Learning to Play Gong

Although I have been a musician most of my life and studied music in college, when I realized that I wanted to learn the gong in my early 30’s I experienced a sort of primal fear. The gong is unlike many instruments we encounter in the west. It has no moving parts. It has no keys. It does not appear to have any notes. And worst of all, the gong looks like it will be simple. However, sitting in front of the gong holding the mallet for the first time I felt like I had been transported into a Stanley Kubrick film where the gong represented some ancient artifact from long-deceased human species.

Temple Gong in Chiang Mai, Thailand

The only place to start was with my breath. As my teacher walked around pretending to tidy up, I was left alone to meet the gong first hand. My mind saw the connection of all things. The energy from the sun that brought me there to that moment transferring into kinetic energy as I swung the mallet, transferring into vibrational energy as the mallet made contact and started to move the air in the room. As the sound began, it was at first subtle, but I could sense that something was happening beyond my control. In the span of a few seconds, which had been compressed to an eternity, I felt a rumbling and heard a wave of sound crescendoing in the room. The vibrations hit me squarely in the chest and my belly softened on an exhale. The sound continued to morph into higher and higher frequencies until I could not not tell whether I was still hearing the gong or whether my whole body was just vibrating and my ears still ringing.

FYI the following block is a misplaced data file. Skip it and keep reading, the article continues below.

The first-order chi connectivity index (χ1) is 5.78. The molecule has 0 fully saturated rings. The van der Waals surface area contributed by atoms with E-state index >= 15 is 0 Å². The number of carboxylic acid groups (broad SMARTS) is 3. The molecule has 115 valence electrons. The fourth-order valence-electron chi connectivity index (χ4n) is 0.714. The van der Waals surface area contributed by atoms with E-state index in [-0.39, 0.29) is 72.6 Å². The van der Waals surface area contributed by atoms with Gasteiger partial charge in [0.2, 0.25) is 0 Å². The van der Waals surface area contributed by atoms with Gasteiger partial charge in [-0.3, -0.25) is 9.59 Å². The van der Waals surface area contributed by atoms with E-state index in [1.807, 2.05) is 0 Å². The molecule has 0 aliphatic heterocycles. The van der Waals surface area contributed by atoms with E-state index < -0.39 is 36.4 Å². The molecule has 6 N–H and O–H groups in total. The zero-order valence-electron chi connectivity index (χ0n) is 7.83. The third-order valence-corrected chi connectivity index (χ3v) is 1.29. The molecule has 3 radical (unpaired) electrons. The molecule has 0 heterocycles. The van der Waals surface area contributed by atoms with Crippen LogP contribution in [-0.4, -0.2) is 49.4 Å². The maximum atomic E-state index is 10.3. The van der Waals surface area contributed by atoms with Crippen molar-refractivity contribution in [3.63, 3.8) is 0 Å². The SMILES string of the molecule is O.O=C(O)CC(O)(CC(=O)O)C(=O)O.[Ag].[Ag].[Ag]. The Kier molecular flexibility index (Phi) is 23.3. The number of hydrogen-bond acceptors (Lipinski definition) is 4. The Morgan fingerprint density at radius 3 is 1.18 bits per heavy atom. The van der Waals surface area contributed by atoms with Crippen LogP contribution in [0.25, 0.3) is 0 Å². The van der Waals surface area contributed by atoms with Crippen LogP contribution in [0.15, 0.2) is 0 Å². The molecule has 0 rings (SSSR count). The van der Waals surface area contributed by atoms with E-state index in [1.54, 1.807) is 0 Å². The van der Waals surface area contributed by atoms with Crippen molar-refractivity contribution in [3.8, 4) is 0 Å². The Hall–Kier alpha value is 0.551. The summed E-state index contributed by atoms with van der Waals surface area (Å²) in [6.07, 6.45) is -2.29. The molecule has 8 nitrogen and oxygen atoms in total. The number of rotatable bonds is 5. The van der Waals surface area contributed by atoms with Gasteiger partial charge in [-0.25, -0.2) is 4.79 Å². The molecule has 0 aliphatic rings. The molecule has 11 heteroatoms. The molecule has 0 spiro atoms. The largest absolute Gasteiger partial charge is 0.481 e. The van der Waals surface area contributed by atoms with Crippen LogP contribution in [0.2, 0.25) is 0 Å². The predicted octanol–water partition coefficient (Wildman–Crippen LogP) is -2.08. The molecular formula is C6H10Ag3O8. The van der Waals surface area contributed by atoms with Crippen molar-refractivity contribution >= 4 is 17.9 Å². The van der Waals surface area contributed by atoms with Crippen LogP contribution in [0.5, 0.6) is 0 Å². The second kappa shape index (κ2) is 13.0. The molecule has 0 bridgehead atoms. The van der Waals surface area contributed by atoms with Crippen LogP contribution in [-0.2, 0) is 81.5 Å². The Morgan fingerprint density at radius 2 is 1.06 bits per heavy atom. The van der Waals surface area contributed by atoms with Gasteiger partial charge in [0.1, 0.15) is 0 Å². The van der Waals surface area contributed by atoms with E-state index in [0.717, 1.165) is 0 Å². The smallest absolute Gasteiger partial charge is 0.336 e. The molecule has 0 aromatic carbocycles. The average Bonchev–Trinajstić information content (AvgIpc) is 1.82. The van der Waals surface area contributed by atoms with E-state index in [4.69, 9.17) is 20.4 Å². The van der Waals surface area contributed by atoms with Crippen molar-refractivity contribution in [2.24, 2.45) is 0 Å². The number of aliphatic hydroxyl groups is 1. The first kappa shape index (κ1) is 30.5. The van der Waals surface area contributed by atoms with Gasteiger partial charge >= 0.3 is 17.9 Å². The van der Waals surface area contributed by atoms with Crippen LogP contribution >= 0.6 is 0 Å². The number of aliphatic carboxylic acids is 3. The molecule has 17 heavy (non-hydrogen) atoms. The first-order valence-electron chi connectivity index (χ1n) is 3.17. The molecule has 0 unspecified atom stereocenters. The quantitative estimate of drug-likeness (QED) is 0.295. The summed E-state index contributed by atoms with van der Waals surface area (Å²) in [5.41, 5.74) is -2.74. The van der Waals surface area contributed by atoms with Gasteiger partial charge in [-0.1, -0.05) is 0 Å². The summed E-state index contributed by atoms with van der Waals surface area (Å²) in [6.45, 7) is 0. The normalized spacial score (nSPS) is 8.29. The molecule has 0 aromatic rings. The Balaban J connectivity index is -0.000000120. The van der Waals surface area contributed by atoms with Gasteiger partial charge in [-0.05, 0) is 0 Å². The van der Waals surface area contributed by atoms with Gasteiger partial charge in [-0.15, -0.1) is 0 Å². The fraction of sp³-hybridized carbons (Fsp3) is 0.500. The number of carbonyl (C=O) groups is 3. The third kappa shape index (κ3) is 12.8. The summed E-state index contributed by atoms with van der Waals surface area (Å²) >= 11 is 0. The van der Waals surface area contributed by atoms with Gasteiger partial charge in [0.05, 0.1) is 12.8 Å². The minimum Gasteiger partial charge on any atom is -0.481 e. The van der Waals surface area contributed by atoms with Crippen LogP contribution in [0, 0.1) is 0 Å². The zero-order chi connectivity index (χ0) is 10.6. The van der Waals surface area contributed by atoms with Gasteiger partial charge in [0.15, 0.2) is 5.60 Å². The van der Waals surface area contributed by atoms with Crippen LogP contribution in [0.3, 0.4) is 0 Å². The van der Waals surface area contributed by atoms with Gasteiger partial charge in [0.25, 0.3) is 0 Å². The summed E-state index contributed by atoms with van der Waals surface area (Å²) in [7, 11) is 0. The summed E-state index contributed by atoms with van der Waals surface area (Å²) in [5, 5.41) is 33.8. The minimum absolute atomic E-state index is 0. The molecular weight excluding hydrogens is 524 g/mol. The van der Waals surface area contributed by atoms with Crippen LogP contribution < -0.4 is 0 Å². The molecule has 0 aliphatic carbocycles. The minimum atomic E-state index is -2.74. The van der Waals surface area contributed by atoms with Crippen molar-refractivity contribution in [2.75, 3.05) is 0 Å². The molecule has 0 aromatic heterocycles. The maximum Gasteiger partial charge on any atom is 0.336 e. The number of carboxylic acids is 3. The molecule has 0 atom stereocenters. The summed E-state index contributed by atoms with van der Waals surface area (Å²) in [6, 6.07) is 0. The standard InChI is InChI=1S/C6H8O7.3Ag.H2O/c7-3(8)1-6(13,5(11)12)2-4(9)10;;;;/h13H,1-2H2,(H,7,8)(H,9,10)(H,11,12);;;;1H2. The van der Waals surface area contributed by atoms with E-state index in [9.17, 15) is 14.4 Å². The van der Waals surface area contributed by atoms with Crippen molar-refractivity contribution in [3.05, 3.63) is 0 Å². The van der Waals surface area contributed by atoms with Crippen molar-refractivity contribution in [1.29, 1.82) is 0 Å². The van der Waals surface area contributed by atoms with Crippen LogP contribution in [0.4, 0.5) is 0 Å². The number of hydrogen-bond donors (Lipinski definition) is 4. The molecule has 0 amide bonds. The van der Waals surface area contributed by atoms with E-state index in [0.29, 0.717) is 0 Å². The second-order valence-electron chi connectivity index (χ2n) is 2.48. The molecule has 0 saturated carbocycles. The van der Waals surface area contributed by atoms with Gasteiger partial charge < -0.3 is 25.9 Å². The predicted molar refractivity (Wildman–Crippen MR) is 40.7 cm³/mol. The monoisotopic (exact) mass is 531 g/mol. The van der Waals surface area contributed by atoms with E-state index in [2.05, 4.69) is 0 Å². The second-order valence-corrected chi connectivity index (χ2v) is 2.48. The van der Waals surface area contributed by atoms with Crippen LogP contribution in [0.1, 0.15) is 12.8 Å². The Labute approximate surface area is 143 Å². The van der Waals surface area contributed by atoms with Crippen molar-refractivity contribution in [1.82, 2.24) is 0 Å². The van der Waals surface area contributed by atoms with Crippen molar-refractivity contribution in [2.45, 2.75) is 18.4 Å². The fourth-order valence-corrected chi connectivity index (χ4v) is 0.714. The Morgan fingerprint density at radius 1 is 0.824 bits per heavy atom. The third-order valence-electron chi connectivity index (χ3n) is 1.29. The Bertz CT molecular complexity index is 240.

From that first connection with the gong, I was all in. Over the years getting to know several gongs I have realized the subtleties of each. All gongs have their individual personalities and are predictably unpredictable. Just when you think you have figured your gong out, it does something new and your whole relationship dynamic changes in an instant. It’s amazing, moving, profound, and continually changing. It’s just like life. Playing the gong is worthwhile for this reason but it’s not a casual relationship to dabble with. The gong deserves your full attention and respect and should not be hung as an ornament never to be played.

My 32″ Paiste at Unexpected Gallery for an Art Installation

These days, my gongs travel around with me almost everywhere. Keeping them silent seems to be the worst type of crime as they want to share their sound. They are communal and bring people together. They are both symbols of peace and actual harbingers of peace. Some of my greatest joys are when I first sit to play and sense the silence before that first note, knowing it’s all about to change.

About the Author: Hamid Jabbar is a yoga teacher, musician, Thai bodyworker, and sound healer living in Phoenix. He teaches yoga and offers private lessons in gong, crystal bowls, tibetan bowls, guitar, and native flute. If you are ready to experience the gong as a player, you must learn to play. Hamid offers a variety of private lessons and trainings.


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